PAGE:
Mt Warning track, October 2010
I never tire of seeing moss growing in profusion. Australia is such a dry continent so it's relatively rare.

Mt Warning track, October 2010
As we climbed higher, the track got drier and the trees around us changed.

Mt Warning track, October 2010
Boulders covered with lichen, ferns and lianas — a beautiful rainforest walk.

The main track is four kilometres long. The last 400 metres is a near-vertical climb up the rock face of the the mountain’s peak. The rock is the remnant of a volcanic plug, and its surface is broken with lots of hand-holds.

Mt Warning track, October 2010
A chain is held by fence posts bolted to the rock to help with the final ascent.

Mt Warning track, October 2010
This weathered tree branch has been worn smooth by thousands of weary hands who have grasped it to help themselves climb higher up the rock.

By comparison with the last 400 metres of scrambling, the first four kilometres is a walk in the park. The final section is a very difficult climb — probably easier for small children than adults because you have to use all four limbs.

Mt Warning track, October 2010
Dell had a good ride, but the climb tuckered me out!

Mt Warning track, October 2010
The chain-climb is a form of prolonged-torture. You never know how much further you have to go until you reach the very end.

But the chain did finally end, and the final little twisting climb was easy in comparison. We were rewarded at the top with a beautiful, clear sky.

Top of Mt Warning, October 2010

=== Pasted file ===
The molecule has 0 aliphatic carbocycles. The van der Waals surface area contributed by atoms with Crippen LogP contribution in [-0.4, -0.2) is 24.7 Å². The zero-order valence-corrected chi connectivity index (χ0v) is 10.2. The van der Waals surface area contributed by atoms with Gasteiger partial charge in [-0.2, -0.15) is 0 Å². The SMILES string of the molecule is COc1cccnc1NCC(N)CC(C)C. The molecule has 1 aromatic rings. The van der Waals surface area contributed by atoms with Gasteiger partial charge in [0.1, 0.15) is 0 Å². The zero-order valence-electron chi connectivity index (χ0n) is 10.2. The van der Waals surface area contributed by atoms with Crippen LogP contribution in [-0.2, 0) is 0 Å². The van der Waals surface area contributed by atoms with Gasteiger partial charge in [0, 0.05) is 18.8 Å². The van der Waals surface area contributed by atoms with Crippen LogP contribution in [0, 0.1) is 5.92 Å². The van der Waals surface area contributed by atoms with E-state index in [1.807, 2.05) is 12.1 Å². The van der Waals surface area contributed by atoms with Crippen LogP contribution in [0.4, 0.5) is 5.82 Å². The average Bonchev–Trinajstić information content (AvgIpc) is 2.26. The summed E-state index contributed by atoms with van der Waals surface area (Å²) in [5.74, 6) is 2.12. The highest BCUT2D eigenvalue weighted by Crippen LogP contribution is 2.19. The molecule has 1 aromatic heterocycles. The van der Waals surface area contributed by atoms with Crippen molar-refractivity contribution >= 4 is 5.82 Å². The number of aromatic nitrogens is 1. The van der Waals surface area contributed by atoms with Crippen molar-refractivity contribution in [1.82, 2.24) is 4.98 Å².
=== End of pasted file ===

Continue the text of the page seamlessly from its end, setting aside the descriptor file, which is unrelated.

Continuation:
What a relief! We made it!

At the look-out platform, there’s a camaraderie among the climbers. New arrivals are greeted with smiles and congratulations. Everyone agrees that they’ve done a marvellous job in reaching the top. If only we could bottle that good-will and distribute it to everyone at the base of the mountain, it would change the world!

At the top of Mt Warning, October 2010
What a view! We could see out to sea.

Mt Warning track, October 2010
Delaney wasn't as interested in the view — she just wanted to catch herself a bush turkey!

It was during the long descent that I finally brought out my camera and took some photos. (Some of these photos are from Bec, who was named a runner-up in the Capture Queensland photography competition — scroll down ‘Warringa Pool’ in the category My Queensland Life.)

At the bottom, we all enjoyed a quiet victory rest. We know that we would be sore tomorrow, but the sense of accomplishment was all we felt at the time.

David and I climbed up and down again years ago in about three hours, but I’m sure it’s grown since then… it took us five and a half hours to make it back down. We did take quite a leisurely pace, enjoyed several rest breaks and took lots of photos.

Thanks so much for sharing your walk with me, Bec & K! Shall we do it again next weekend, then?

Near Mt Warning, October 2010
While I was up the mountain, David and the three older girls played in this pretty valley.